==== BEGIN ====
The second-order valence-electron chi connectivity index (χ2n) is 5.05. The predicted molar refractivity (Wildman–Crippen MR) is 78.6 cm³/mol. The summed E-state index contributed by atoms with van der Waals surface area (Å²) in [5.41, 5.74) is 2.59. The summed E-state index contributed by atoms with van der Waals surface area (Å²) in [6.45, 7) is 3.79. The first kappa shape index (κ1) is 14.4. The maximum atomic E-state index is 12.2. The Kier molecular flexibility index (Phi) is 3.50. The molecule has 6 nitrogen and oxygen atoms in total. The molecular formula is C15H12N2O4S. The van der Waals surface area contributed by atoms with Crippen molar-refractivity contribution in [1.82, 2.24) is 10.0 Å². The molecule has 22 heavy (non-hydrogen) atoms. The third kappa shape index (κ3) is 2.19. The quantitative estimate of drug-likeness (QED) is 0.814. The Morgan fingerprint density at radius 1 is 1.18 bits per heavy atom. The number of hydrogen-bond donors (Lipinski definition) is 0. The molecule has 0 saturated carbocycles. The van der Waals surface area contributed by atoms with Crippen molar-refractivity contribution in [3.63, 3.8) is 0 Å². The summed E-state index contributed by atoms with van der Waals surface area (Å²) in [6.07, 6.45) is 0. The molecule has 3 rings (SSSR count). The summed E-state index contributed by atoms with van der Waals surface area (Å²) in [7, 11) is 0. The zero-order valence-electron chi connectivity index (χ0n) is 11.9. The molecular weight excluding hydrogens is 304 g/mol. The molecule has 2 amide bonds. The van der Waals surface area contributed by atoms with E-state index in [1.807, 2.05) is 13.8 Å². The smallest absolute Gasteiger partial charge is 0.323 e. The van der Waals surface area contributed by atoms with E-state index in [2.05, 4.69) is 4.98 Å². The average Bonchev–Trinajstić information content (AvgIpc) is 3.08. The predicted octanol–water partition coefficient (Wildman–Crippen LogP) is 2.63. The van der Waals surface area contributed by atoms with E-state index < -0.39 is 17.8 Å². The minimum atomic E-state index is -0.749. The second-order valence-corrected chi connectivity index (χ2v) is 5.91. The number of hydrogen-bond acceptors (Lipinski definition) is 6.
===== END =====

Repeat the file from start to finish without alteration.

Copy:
The second-order valence-electron chi connectivity index (χ2n) is 5.05. The predicted molar refractivity (Wildman–Crippen MR) is 78.6 cm³/mol. The summed E-state index contributed by atoms with van der Waals surface area (Å²) in [5.41, 5.74) is 2.59. The summed E-state index contributed by atoms with van der Waals surface area (Å²) in [6.45, 7) is 3.79. The first kappa shape index (κ1) is 14.4. The maximum atomic E-state index is 12.2. The Kier molecular flexibility index (Phi) is 3.50. The molecule has 6 nitrogen and oxygen atoms in total. The molecular formula is C15H12N2O4S. The van der Waals surface area contributed by atoms with Crippen molar-refractivity contribution in [1.82, 2.24) is 10.0 Å². The molecule has 22 heavy (non-hydrogen) atoms. The third kappa shape index (κ3) is 2.19. The quantitative estimate of drug-likeness (QED) is 0.814. The Morgan fingerprint density at radius 1 is 1.18 bits per heavy atom. The number of hydrogen-bond donors (Lipinski definition) is 0. The molecule has 0 saturated carbocycles. The van der Waals surface area contributed by atoms with Crippen molar-refractivity contribution in [3.63, 3.8) is 0 Å². The summed E-state index contributed by atoms with van der Waals surface area (Å²) in [6.07, 6.45) is 0. The molecule has 3 rings (SSSR count). The summed E-state index contributed by atoms with van der Waals surface area (Å²) in [7, 11) is 0. The zero-order valence-electron chi connectivity index (χ0n) is 11.9. The molecular weight excluding hydrogens is 304 g/mol. The molecule has 2 amide bonds. The van der Waals surface area contributed by atoms with E-state index in [1.807, 2.05) is 13.8 Å². The smallest absolute Gasteiger partial charge is 0.323 e. The van der Waals surface area contributed by atoms with E-state index in [2.05, 4.69) is 4.98 Å². The average Bonchev–Trinajstić information content (AvgIpc) is 3.08. The predicted octanol–water partition coefficient (Wildman–Crippen LogP) is 2.63. The van der Waals surface area contributed by atoms with E-state index < -0.39 is 17.8 Å². The minimum atomic E-state index is -0.749. The second-order valence-corrected chi connectivity index (χ2v) is 5.91. The number of hydrogen-bond acceptors (Lipinski definition) is 6.